FEB 11, 2024 1:52 PM PST

The Major Impact of Megafauna

WRITTEN BY: Carmen Leitch

Earth once hosted many massive creatures called megafauna; they are technically defined as animals with mature body weights that exceed 44 kilograms (97 pounds). Megaherbivores, on the other hand, are mammals that only eat plants and weigh over 1000 kg (2204 lbs). While there were dinosaurs that fit in this category, others came along later, such as giant camels, mammoths, and giant sloths. Some still exist, such as elephants and hippopotamuses.

Image credit: Carmen Leitch

A wave of extinctions eliminated many megaherbivores at a time that aligns with the expansion of humans into new regions, and recent research has shown that the extinctions were driven by humans. Most of the animals that survived, like rhinoceroses, are still under threat. The ecosystems inhabited by these animals were dramatically affected by their presence and their loss.

A new study has attempted to analyze the affect these animals had on their surroundings. in a meta-analysis, they surveyed almost 300 peer-reviewed studies that included almost 6,000 animal species. This work has shown that there are some general effects that big animals have on their local ecosystems, many of which are likely lost from today's environments. The findings have been reported in Nature Ecology & Evolution.

Large wild herbivores were found to change the nutrient composition of plants and soil, help control the population of other, smaller animals, and importantly, they boost vegetation structures that are open or partially open. The research suggested that variation in vegetation growth helps promote diversity in ecosystems, a healthy feature.

“The positive impact on variability in vegetation structure is particularly noteworthy, given that environmental heterogeneity is known as a universal driver of biodiversity. While our study mostly looked at the impact of megafauna on small scales, our findings suggest that they promote biodiversity even on the landscape level,” said first study author Jonas Trepel, a graduate student at Aarhus University.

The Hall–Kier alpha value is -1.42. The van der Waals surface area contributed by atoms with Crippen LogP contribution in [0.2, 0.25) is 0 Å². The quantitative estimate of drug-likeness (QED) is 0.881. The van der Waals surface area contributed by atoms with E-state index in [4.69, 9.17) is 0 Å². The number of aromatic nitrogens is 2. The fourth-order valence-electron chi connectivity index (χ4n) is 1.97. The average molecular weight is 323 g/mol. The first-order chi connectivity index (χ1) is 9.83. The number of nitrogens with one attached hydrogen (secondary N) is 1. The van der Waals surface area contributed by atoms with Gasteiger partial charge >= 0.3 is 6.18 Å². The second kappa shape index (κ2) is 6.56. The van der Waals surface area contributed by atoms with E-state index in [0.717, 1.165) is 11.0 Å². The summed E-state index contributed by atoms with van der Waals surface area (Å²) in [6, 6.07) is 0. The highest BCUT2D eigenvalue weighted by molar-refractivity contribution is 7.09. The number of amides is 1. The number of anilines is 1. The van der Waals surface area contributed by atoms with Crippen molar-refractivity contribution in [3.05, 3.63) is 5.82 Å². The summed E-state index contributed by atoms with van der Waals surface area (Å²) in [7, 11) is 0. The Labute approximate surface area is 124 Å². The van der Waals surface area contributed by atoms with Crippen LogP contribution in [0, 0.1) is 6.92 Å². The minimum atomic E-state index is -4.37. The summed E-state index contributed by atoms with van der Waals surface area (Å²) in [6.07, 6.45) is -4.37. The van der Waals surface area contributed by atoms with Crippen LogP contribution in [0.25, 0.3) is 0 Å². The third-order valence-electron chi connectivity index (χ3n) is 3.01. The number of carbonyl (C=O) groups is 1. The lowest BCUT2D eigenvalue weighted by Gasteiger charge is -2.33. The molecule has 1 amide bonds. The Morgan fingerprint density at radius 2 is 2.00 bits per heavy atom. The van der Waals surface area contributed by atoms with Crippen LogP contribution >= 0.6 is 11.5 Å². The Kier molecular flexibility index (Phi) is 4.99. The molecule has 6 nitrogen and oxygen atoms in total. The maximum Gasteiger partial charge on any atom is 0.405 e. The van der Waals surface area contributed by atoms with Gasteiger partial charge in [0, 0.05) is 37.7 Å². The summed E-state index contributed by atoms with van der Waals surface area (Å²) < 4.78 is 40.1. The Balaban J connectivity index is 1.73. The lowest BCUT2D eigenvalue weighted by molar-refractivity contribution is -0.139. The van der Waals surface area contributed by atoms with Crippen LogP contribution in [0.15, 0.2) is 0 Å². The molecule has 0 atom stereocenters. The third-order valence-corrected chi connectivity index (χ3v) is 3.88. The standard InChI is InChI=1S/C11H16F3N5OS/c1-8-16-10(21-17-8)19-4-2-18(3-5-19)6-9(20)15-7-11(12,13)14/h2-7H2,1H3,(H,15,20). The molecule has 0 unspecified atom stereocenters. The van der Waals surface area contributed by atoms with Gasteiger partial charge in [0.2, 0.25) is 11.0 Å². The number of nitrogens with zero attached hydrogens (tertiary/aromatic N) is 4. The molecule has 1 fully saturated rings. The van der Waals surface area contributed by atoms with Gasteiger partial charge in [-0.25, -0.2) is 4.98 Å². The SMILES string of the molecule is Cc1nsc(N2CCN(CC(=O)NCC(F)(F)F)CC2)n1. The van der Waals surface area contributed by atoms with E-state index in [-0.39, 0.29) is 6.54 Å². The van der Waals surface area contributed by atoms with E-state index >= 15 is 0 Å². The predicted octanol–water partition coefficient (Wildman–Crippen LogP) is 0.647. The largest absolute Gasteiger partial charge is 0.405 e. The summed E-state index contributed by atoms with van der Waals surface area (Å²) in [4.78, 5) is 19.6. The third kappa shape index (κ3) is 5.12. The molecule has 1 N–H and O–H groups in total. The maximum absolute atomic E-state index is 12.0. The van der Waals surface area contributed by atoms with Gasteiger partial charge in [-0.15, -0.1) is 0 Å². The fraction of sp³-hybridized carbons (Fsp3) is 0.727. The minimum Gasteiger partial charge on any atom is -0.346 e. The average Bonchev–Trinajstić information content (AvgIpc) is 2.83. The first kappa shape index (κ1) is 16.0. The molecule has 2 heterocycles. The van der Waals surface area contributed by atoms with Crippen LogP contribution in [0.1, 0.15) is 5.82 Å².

These giant animals can trample small pants, eat the large plants, and break down woody plants. The researchers assessed the various influences of animals that weighed 45 kg or 4500 kg. This analysis indicated that when herbivores are larger, they tend to have a positive impact on plant diversity in their area, but ecosystems comprised mostly of species under 100 kg tend to decrease the diversity of local plant life.

“Large herbivores can eat lower-quality food such as branches and stems, which may result in proportionally greater impacts on dominant plant species and thus give less competitive plants better odds in their struggle for sunlight and space,” said co-corresponding study author Erick Lundgren of Aarhus University.

 “These findings support the expectation that many small herbivores cannot fully compensate for the loss of a few large ones," added study co-author Elizabeth le Roux, an assistant professor at Aarhus.

The loss of wild megafauna from most of the planet might also translate to the loss of important functions in the ecosystem, and may be worth considering when restoration plans are being made for an area. “So even areas we consider to be pristine ecosystems are probably not as natural as we may think," Trepel suggested.

The researchers also stressed that it's important to protect the few megafauna that remain. "Reintroducing large animals could be a key avenue to make these areas a bit more dynamic and used to disturbances,” Trepel added.

Several years ago, a company announced that they had raised the funds to attempt to bring wooly mammoths back from extinction. They claim it could happen by 2027. Some scientists have suggested that these animals could be beneficial to areas like the Arctic, and may help us deal with climate change. Ethicists have taken issue with the proposal, however. One problem is that we do not know whether revived animals could or would behave as their predecessors did. Another issue is that since we are still driving the extinction of many species, we might want to learn how to take care of what is still on the planet before reintroducing extinct animals.

Sources: Aarhus University, Nature Ecology & Evolution

About the Author
Bachelor's (BA/BS/Other)
Experienced research scientist and technical expert with authorships on over 30 peer-reviewed publications, traveler to over 70 countries, published photographer and internationally-exhibited painter, volunteer trained in disaster-response, CPR and DV counseling.
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